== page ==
Sometime last year, a fellow birder and blogger recommend The Life of the Skies by Jonathan Rosen as a book worth reading. I subsequently bought the book and put it on my "to be read" shelf where it languished for many months. I finally picked it up to read, and then found I could hardly put it down. It is a fascinating book.
Birds and birding are the central theme of the book, of course, but then Rosen wanders far afield, touching on many issues, from politics to literature to religion, that you might not normally associate with birds or birding. For him, it is all connected, and he is able to bring his reader along with him as he looks at the interconnectedness between birds and all the human activities he chooses to explore.
Much of his book is taken up with a history of the American conservation movement and how it was engendered by a concern for birds. He tells again the familiar story of John James Audubon but he relates it to the social and political history of the times in which he lived.
He talks also about the great American poets and essayists of Nature - from Walt Whitman to Robert Frost to Wendell Berry and beyond. These writers have helped us to see and value Nature and they have been instrumental, even when that was not necessarily their intention, in the founding and popularizing of the conservation movement in this country.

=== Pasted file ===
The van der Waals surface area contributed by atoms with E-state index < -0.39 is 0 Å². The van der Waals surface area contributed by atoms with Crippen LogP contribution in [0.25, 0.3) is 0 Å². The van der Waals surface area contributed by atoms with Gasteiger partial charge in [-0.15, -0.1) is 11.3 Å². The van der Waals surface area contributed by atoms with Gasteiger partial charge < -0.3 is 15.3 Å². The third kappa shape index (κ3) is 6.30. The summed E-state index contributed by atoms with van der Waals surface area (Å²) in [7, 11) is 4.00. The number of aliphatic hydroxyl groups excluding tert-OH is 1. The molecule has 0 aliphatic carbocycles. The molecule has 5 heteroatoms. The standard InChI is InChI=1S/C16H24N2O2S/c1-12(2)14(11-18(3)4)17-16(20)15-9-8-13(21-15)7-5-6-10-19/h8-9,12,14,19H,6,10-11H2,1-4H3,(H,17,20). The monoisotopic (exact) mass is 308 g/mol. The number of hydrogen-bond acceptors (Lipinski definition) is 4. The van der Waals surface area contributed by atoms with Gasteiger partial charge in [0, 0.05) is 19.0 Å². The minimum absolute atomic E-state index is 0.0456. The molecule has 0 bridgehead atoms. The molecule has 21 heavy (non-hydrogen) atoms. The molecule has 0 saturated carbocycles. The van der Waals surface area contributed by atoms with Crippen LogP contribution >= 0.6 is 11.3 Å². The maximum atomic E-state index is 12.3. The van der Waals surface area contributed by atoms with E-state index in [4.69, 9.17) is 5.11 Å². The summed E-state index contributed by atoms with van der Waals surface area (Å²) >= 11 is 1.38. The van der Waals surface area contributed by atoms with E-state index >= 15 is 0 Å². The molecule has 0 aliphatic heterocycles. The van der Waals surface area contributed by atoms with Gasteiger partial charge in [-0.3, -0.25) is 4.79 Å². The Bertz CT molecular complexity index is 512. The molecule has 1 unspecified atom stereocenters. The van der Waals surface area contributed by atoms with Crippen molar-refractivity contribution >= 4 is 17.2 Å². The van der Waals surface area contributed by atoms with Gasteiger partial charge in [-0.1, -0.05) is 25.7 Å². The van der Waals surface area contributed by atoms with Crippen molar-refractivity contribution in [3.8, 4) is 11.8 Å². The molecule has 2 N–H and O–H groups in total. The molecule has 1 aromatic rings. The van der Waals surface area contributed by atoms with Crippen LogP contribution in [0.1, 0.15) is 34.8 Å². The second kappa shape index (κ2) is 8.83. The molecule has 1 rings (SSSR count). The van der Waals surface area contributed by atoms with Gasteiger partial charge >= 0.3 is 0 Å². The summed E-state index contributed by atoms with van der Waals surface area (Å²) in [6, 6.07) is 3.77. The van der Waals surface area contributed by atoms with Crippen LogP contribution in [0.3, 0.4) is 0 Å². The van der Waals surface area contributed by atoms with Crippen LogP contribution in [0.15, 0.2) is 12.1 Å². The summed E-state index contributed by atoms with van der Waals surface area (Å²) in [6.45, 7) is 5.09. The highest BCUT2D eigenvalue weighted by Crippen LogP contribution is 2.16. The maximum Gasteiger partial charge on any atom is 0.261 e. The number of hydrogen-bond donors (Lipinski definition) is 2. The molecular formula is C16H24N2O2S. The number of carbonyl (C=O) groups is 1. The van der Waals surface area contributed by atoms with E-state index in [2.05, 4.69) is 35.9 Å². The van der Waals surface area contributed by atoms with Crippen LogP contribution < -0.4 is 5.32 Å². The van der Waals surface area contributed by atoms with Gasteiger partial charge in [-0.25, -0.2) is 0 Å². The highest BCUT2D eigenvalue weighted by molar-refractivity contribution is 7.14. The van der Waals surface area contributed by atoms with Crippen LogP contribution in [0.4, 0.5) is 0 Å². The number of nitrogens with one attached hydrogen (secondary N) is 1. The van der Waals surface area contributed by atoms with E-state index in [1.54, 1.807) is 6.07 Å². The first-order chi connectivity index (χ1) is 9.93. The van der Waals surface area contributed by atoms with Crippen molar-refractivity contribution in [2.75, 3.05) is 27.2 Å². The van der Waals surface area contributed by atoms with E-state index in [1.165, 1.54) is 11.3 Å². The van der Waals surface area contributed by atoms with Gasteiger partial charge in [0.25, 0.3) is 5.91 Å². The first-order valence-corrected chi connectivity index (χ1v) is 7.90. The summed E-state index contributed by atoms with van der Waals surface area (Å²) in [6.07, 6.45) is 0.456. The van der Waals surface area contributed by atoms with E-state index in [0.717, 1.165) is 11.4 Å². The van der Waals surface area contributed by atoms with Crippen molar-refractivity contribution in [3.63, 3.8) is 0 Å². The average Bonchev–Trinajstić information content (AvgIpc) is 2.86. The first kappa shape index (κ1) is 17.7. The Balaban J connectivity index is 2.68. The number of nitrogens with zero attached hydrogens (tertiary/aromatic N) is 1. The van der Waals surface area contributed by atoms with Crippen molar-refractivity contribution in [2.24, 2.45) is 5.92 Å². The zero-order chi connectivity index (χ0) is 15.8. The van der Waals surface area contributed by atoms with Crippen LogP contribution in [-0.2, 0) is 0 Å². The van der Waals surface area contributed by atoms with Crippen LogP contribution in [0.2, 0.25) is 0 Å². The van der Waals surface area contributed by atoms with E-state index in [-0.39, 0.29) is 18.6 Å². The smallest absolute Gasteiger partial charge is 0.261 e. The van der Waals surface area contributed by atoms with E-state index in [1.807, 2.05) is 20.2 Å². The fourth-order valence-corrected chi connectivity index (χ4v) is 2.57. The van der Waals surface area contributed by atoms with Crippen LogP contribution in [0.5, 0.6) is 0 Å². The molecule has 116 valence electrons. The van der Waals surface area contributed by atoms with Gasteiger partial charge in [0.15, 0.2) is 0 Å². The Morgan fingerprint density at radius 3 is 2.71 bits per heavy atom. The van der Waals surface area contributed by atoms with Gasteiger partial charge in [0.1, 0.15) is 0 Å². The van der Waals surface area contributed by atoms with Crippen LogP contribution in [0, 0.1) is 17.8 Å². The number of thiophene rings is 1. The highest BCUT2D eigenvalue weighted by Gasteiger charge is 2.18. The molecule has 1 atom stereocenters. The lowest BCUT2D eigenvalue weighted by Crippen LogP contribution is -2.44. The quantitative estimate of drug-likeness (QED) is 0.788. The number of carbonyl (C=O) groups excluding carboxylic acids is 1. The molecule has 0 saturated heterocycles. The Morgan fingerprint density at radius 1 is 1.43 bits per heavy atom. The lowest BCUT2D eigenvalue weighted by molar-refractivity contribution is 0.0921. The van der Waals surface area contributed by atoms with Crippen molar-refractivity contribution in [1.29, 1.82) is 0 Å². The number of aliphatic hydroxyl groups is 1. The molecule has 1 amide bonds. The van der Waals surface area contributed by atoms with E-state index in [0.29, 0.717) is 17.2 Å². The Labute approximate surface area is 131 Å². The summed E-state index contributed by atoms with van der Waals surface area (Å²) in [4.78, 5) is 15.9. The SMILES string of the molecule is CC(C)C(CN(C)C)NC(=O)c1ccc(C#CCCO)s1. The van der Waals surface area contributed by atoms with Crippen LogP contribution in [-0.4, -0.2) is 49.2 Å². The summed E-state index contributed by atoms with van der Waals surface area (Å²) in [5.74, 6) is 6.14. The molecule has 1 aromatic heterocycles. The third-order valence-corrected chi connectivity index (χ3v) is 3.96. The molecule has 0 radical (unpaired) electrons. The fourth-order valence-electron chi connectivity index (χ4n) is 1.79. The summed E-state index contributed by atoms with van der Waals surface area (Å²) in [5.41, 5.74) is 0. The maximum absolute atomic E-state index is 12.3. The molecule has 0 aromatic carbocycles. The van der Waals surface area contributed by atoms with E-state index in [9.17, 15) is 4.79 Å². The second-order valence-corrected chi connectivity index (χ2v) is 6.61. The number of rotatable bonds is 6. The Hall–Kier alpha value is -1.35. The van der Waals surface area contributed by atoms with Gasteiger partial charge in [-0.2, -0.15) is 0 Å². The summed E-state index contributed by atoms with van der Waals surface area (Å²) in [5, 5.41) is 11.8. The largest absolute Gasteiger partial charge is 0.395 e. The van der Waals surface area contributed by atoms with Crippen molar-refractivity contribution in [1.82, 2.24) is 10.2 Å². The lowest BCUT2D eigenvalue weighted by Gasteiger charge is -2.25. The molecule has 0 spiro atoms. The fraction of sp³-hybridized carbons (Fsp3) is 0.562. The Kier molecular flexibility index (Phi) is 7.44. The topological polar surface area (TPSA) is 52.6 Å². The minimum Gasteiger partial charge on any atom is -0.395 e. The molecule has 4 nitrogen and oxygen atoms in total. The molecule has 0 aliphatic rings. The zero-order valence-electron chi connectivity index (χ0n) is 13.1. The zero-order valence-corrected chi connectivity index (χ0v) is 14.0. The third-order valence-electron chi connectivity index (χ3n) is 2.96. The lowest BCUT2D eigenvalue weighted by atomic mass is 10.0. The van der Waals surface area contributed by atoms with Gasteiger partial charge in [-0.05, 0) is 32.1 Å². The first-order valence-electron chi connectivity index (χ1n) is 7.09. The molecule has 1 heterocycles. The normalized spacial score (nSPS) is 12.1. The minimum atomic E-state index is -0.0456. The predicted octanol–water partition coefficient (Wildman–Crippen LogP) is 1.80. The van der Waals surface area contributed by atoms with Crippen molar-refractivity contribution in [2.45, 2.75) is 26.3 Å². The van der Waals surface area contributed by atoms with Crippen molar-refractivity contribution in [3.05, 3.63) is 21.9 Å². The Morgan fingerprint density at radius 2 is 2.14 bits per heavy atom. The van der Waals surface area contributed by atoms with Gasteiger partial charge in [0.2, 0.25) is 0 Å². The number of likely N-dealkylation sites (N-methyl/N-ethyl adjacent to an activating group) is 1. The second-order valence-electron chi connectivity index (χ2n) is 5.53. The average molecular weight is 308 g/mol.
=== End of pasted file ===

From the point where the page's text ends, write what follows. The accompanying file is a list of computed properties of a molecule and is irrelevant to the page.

For Rosen, as indeed for me, birdwatching is a meditative act. It puts us in touch with Nature and with ourselves and with our place in Nature. It reminds us that we are part of a greater whole. That chickadee that we see in our binoculars lens is connected to us by more than just our line of vision.
One of my favorite parts of the book was Rosen's description of his trips in search of the Ivory-billed Woodpecker. He didn't find one, of course. But in the end it almost didn't matter. He found the possibility of an Ivory-billed Woodpecker - a place where such a bird could potentially exist and possibly still does.
In discussing the bird in literature, one of the works that Rosen quotes is Robert Frost's well-known poem, The Ovenbird. The last two lines of that poem state:
The question that he frames in all but words
Is what to make of a diminished thing.
It is a changed and diminished world that we live in. Much of Nature has been lost and will not be returning to us. Still it is a wondrous place and when we look at birds, we understand, even though we may not acknowledge, the wondrousness of it. A diminished thing it may be, but a thing worth saving still.